When the water is cloudy using a good rooster tail lure is always a great option for catching bluegill. Use a small model with a slow and steady retrieve. The blade should just barely be spinning if you are using it correctly.
In lakes and rivers wobbling spoons can really get the bluegill biting. You can also use jigging spoons productively in deep areas if you are fishing in the winter or summer seasons. Just remember in winter when fish are lethargic you will need to jig it very slowly to get a bluegill interested.
Nothing is more exciting than getting a little topwater action. When hungry bluegill are in the shallows you can effectively use topwater poppers to attract bites. Toss them over grassy shorelines or weed beds when the bluegill are near the surface.
The classic worm also tends to work great for bluegill. Nightcrawlers and mealworms tend to work best. Just don’t use too large of a worm. If you’re using a nightcrawler it may be best to just use a piece big enough to cover the hook.
Grubs can be the best bait for getting panfish like bluegill to bite. You can use them in most seasons to tip your jig heads and find them productive. They also tend to work well in winter months when the fish are a little slower and won’t give chase. If you plop a grub right next to them, even the most lethargic fish might try a bite.
Crickets and Grasshoppers
Bluegill are also known to eat crickets and grasshoppers, so they can work very well too. Usually live ones work best. Try to set them about 1 to 3 feet below a small bobber and cast them into the water.
Dough balls can be extremely effective for getting bluegill to bite. There is something satisfying about using your own homemade creation. It’s also a fun project to make and use when fishing with kids. Learn how to make dough balls for bluegill
Monofilament line is the most popular for catching smaller panfish like bluegill. A 2 to 4-pound test monofilament line should work fine for most situations. You may also prefer a fluorocarbon line or braided line. Fluorocarbon line is popular because it is nearly invisible. Bluegill do have pretty good eyesight, so using fluorocarbon or a fluorocarbon leader can be a good option. Braided line is popular because you want good sensitivity for bluegill. Braided line is usually thinner and more sensitive than other lines.
Bluegill tend to have small mouths so you don’t want to use too large of a hook. If your hook is too large the bluegill will steal your bait or you could have a poor hook set. For bluegill, you will want to use either a size #6, #8 or #12 hook. Aberdeen hooks, bait holder hooks, jig hooks, or worm hooks work fine.
Bluegill Fishing Tips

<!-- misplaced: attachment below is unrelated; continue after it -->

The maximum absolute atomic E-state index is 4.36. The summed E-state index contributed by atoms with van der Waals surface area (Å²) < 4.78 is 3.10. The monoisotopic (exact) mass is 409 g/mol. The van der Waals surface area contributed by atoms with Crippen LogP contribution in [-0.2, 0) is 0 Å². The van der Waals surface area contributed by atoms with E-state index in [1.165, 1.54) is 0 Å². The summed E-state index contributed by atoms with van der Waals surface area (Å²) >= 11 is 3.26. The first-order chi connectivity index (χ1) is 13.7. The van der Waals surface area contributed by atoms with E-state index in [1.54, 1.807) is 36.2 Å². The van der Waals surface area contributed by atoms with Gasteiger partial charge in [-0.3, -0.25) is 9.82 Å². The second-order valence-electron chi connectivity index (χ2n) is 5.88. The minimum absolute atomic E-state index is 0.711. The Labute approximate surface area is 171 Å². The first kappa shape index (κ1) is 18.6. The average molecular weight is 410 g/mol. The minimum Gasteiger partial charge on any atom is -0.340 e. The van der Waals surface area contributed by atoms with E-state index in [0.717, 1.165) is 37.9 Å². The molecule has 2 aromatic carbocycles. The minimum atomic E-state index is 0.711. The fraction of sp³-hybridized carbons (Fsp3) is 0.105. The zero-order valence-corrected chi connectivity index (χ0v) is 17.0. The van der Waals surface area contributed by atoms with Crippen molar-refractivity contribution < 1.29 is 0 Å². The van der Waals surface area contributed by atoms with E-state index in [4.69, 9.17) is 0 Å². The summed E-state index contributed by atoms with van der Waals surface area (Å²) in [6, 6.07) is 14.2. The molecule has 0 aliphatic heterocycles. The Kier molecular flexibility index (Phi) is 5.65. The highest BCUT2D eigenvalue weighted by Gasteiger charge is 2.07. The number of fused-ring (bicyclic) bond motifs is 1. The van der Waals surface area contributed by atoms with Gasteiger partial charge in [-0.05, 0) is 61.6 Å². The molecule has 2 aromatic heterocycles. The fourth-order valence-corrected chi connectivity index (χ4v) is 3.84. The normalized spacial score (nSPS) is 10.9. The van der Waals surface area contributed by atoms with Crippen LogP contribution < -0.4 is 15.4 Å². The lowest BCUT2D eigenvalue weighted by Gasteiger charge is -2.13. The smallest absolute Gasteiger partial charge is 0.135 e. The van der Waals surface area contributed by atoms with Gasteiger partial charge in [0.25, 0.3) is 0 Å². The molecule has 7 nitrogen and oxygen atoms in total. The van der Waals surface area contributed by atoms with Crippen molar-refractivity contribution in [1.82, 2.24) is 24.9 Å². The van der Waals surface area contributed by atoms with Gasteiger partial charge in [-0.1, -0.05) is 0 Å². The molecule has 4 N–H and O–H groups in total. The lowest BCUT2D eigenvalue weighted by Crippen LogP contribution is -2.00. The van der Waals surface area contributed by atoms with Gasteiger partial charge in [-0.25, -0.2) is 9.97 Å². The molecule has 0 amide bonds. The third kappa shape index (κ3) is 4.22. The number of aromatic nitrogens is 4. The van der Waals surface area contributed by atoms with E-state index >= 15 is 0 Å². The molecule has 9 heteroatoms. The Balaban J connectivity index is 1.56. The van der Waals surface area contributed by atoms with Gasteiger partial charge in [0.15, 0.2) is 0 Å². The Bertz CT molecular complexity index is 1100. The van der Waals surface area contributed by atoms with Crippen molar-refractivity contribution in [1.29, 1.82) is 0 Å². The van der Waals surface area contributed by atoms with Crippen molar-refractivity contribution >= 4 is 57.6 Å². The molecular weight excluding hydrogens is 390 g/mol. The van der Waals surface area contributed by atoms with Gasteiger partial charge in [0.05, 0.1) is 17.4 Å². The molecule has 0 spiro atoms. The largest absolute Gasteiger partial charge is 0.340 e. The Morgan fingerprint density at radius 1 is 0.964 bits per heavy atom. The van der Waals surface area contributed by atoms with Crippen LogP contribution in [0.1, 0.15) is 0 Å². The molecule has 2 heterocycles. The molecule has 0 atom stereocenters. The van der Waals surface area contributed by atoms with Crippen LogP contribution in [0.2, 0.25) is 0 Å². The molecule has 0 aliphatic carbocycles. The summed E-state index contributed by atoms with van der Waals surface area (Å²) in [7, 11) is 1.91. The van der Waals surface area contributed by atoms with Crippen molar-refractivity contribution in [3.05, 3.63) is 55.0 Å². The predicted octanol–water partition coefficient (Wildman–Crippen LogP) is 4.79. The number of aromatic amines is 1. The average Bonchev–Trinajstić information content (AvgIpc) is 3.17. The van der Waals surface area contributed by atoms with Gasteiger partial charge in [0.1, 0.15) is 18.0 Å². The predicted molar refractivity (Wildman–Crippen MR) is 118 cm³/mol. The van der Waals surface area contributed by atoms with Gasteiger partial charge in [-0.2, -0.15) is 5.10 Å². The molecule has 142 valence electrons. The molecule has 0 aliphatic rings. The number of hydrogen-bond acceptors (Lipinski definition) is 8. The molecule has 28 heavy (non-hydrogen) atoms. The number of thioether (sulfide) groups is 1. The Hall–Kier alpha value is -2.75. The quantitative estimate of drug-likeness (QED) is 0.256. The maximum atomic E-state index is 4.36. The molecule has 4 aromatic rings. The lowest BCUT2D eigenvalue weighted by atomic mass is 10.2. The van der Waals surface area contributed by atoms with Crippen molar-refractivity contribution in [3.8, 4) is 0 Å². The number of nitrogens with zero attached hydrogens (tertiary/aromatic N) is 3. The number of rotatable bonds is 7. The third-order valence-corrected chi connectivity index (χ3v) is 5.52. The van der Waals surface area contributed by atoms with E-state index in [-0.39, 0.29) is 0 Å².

Use Live Bait
Using live bait is often the best for catching hungry bluegill. Even in wintertime grubs and small fresh bait can entice the bluegill to bite. Nightcrawlers, mealworms, crickets, and grasshoppers are great for bluegill. You can also tip your lures and jig heads with small pieces of worms to make them more enticing.
Match the Hatch
No matter the fish you are catching, match the hatch is always relevant. Try to figure out what the bluegill are commonly eating in the waters you are fishing and use this as your bait. If you want to use an artificial lure, use one that mimics the forage of bluegill.
It’s important to remember that bluegill have small mouths, so you can’t use too large of a hook or too large of a bait. Stick around a size #6 to #8 hook for your average bluegill. If you’re using worms, use a smaller chunk that will just cover the hook.
Keep a Low Profile
Bluegill can spook pretty easily, so try not to cast right on top of them. Cast your lure past the strike zone and gently retrieve your bait through their colony. They tend to scatter when something hits the surface of the water, which is why you don’t want to cast right on top of them.
Use the Proper Rig
A properly setup bluegill rig can work wonders for landing big bluegill. There are many different kinds of rigs you can use but some of the most effective are: drop shot rigs, bobber rigs, and split shot rigs. Learn how to set up these rigs for bluegill.
Commonly Asked Questions about Bluegill
What Do Bluegill Eat?
Bluegill are known to commonly eat other small fish, worms, insects, and zooplankton. They are not picky at all when it comes to feeding. They are known to eat almost anything thrown in the water.
How to Hold a Bluegill
Bluegill are known for having spiny dorsal fins which can be pretty sharp. To handle them you have to pick them up towards the front of their hand while laying their dorsal fins down to keep them from pointing. Here’s a great video on handling fish which will give you a few pointers if you’re new to fishing.
What Does Blue Taste Like?
If you’re going to fry up some panfish, bluegill can definitely be a good option. They are known to be firm and flaky which makes the meat very tasty. They are one of the best tasting panfish according to many avid anglers.